03/12/2014, 00.00
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Communist Party fails to heed Consultative Conference's advice

by Wang Zhicheng
Academics want consultative body to play a greater role. Since Mao's reign, the former has been only a useless "decoration". Bishops who sit in the conference have always failed to guarantee Catholic communities a modicum of freedom, or get the release of jailed fellow bishops. Some propose to cut the number of delegates.

Beijing (AsiaNews) - Some university professors attending the Chinese People's Political Consultative Conference (CPPCC) have criticised its "weak" role as an advisory body. Instead, they want the Communist Party to strengthen its supervisory role on policy-making.

The CPPCC ended its annual session today. Unlike the National People's Congress (NPC), China's formal parliament, which ends tomorrow, the CPPCC is not a legislative body. Instead, it supposedly represents Chinese civil society, with delegates from smaller parties, religions, churches, universities and the professions.

Yet, "The CPPCC has been neglected for years," said at a public meeting Hou Xinyi, a CPPCC delegate from Tianjin and the Nankai University Law School's deputy dean,.

For him, "It is time to ask what kind of organisation we are and whether our proposals are well answered by the National People's Congress".

Other CPPCC delegates expressed similar frustration in seeing the PNC ignore their proposals.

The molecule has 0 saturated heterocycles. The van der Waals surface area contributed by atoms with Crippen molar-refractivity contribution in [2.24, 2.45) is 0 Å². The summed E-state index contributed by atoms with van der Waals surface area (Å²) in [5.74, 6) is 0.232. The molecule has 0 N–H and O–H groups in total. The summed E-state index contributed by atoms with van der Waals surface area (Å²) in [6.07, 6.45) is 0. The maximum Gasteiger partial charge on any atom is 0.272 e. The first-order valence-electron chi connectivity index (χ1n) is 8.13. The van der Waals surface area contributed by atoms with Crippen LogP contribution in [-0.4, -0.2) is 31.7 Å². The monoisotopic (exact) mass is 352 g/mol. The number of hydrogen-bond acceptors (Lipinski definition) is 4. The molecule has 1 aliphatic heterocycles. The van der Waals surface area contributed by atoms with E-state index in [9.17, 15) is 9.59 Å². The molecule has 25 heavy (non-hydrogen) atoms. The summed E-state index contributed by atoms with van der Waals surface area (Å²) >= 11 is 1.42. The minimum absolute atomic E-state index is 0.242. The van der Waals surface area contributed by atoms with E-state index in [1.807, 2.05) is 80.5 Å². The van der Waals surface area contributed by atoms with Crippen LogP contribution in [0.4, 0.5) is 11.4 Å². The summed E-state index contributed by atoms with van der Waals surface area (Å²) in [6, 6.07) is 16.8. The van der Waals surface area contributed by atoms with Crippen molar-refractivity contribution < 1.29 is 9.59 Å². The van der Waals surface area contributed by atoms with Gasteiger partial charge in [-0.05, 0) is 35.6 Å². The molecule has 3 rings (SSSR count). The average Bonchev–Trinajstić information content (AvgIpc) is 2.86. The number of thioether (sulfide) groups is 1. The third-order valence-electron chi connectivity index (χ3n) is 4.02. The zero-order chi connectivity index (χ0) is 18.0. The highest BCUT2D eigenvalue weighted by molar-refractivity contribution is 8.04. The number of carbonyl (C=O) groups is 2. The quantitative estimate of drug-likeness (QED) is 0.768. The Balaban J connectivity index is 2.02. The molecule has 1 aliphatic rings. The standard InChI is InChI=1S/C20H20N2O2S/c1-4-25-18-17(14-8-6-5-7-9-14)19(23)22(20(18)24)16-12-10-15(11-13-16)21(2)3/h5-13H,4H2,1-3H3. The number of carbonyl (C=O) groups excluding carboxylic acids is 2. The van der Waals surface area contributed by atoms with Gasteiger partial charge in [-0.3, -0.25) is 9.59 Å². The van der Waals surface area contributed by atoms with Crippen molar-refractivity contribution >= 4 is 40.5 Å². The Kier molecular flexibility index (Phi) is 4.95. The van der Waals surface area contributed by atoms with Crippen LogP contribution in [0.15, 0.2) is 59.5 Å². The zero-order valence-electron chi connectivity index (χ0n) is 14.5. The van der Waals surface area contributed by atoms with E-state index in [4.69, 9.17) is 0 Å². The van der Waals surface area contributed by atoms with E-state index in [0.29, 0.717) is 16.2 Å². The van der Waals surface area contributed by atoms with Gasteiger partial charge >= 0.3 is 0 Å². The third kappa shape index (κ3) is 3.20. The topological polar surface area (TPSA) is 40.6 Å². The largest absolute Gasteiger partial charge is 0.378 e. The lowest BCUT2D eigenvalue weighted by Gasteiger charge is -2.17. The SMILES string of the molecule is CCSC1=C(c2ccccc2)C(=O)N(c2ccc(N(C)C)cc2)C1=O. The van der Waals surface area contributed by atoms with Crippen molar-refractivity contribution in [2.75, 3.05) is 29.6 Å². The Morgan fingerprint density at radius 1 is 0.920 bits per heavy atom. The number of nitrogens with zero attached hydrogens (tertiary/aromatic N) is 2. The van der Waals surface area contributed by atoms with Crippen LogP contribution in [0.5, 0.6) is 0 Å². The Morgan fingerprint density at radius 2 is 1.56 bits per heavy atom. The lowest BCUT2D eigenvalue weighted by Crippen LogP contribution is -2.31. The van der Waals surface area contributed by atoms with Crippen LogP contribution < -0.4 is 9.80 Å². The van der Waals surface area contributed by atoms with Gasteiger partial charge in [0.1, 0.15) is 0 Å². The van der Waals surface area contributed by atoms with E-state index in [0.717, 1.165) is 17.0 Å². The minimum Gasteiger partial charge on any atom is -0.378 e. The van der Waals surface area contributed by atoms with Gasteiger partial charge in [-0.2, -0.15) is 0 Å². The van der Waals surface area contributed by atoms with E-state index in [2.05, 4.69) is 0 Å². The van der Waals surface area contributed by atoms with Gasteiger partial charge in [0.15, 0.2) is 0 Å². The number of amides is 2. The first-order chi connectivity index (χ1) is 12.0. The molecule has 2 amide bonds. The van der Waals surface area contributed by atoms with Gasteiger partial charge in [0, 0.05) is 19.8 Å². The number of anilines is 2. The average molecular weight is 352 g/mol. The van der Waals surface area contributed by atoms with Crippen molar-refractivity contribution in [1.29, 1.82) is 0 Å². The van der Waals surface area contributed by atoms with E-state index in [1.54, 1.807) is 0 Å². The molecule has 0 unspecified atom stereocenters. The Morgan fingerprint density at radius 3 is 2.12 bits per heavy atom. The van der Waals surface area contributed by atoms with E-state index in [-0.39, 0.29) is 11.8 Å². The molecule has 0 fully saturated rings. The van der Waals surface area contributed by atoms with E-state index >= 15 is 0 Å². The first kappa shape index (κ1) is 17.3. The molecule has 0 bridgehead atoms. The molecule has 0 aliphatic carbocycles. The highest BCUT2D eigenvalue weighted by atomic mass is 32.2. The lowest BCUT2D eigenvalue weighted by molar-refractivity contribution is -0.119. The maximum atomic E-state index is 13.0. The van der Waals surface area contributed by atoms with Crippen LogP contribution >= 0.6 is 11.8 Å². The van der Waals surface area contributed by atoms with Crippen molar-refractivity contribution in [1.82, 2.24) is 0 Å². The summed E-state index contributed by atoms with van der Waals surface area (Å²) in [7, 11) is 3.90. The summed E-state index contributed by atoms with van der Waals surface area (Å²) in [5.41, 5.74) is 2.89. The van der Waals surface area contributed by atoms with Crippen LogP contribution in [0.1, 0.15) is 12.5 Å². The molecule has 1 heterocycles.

The little influence religious delegates have on laws on religious freedom epitomises the CPPCC's uselessness. Even bishops from the official Catholic Church, who are honoured and feted, have failed to guarantee Catholic communities a modicum of freedom, or get the release of jailed bishops.

Founded in 1945, the CPPCC was envisioned by the Communist Party and Kuomintang as the ideal channel for multiparty talks on political reforms following the Second World War.

In 1954, it became an advisory body, but lost much of its roles afterwards, becoming "mainly a decoration - like a vase - to the NPC," said Zhang Ming, an independent observer and professor with the School of International Studies at Renmin University of China.

Speaking to the South China Morning Post, he said, ""is not a real political advisory body. If the organisation really wants to be functional, it could try to only keep elite members [who] can impact policymaking".

With 2,237 members, the CPPCC meets once a year for nearly two weeks, making it hard for anyone to be heard.

Some have proposed to streamline its procedures, cut the number of members, meet at different times than the NPC, and force the latter to respond to its demands.

Nobody has however noted that NPC is as lame as the CPPCC, a club that rubberstamps laws adopted by the Party and the government.

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